“I urge all legislators from both parties to help us come together and support our teachers,” Cooper said Friday.

Senate leader Phil Berger, R-Rockingham, and other Republican legislative leaders have presented their offers of 3.9% and 4.9% pay raises — the latter made on Thursday — as all-or-nothing propositions for public-school teachers.

“Teachers are told to be good, loyal Democrats and their union and their governor will take care of them,” Berger said in a statement.

“But they need to ask themselves: ‘What has Roy Cooper ever done for me?’

“He’s vetoed every single teacher pay raise that’s come across his desk, and he chose today to give teachers nothing for the next two years.”

Berger claims Cooper “uses teachers as pawns, blocking their pay increases then trying to convince them it’s all the Republicans’ fault. At some point, they’ll see his cynical ploy for what it really is.”

State Sen. Joyce Krawiec, R-Forsyth, said Cooper has “disappointed a lot of people today in vetoing these bills,” in particularly those providing salary increases.

“The governor has, once again, denied teachers the pay raise they deserve,” Krawiec said.

Cooper spokeswoman Dory MacMillan responded to the GOP legislators’ criticism by saying “every Republican budget since 2011 has shortchanged North Carolina teachers.”

“Gov. Cooper will always stand up for teachers, and teachers stand with him because they can see through the smoke and mirrors in the legislation vetoed today,” MacMillan said.

Cooper made separate comments about the two pay-raise bills:

  • HB231: “The General Assembly shortchanges our universities and community colleges and their employees, as well as state retirees, despite a robust economy and decent raises for other state employees.”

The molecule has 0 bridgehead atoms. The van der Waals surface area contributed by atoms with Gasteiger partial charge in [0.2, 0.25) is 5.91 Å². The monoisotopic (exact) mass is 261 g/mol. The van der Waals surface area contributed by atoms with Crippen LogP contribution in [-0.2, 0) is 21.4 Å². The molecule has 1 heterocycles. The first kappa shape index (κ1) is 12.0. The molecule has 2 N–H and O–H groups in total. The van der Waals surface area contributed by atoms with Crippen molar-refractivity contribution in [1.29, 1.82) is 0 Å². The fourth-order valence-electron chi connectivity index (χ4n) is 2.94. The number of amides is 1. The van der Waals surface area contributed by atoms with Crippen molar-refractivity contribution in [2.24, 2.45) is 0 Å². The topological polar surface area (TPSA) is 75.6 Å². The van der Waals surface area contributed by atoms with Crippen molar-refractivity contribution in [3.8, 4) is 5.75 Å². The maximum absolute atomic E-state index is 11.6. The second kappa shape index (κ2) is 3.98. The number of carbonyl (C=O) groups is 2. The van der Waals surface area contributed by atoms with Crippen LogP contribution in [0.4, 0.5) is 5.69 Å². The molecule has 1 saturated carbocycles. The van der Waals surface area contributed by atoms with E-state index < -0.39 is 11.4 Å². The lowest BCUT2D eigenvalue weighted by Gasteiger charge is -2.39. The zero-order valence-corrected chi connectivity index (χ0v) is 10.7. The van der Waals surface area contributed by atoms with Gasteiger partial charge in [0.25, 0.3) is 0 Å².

SB354: “The General

  • Assembly continues to shortchange teachers and noncertified school personnel, like cafeteria workers, bus drivers and teacher assistants, despite a robust economy and decent raises for other state employees. Educators deserve more if our schools are to remain competitive with other states and keep good teachers.”

Cooper had until Monday to decide whether to sign SB354, veto it, or let it become law without his signature, which he has done with two bills this session.

“It’s no surprise that Gov. Cooper vetoed bills addressing disputed pay raises,” said Mitch Kokai, a senior policy analyst with the John Locke Foundation, a conservative-leaning research group based in Raleigh. “It would have been hard for him to sign these measures after spending months criticizing Republicans for not meeting his demands. Signing the measures would have amounted to a clear admission of political defeat.”

Kokai said that “it remains to be seen who will benefit and lose from this latest development.”

“The governor and his team will blame Republicans for not accepting his proposals. GOP legislative leaders will respond — with truth on their side — that Democrats are the only ones who have voted this year against pay raises and increased funding for items both sides have labeled as priorities,” Kokai said.

On Thursday, a statement from Berger’s office contained a proposal that would up the teacher raise to 4.9% for all teachers, as well as a $1,000 bonus. The chairs of the Senate Appropriations Committee said the proposal was made earlier this week to Democratic Senate leaders Dan Blue and Darren Jackson, both of Wake County.

Berger’s office has not responded to a request to disclose the proposal.

According to John Dinan, a political-science professor at Wake Forest University and a national expert on state legislatures, splitting the difference between Republican and Democratic positions on teacher pay “has always been the obvious way to negotiate an end to the monthslong budget standoff,”

“The governor may have to go just a bit further than the helpful statement he has provided with this veto,” ,” Dinan said, “by saying explicitly that he is prepared to put off the Medicaid-expansion debate for another time and is willing to sign a budget or allow teacher pay increases to be approved even if Medicaid expansion is not approved.”

If Cooper is willing to take that step, “I don’t see a reason why there couldn’t be a compromise on the level of the teacher pay increase.:”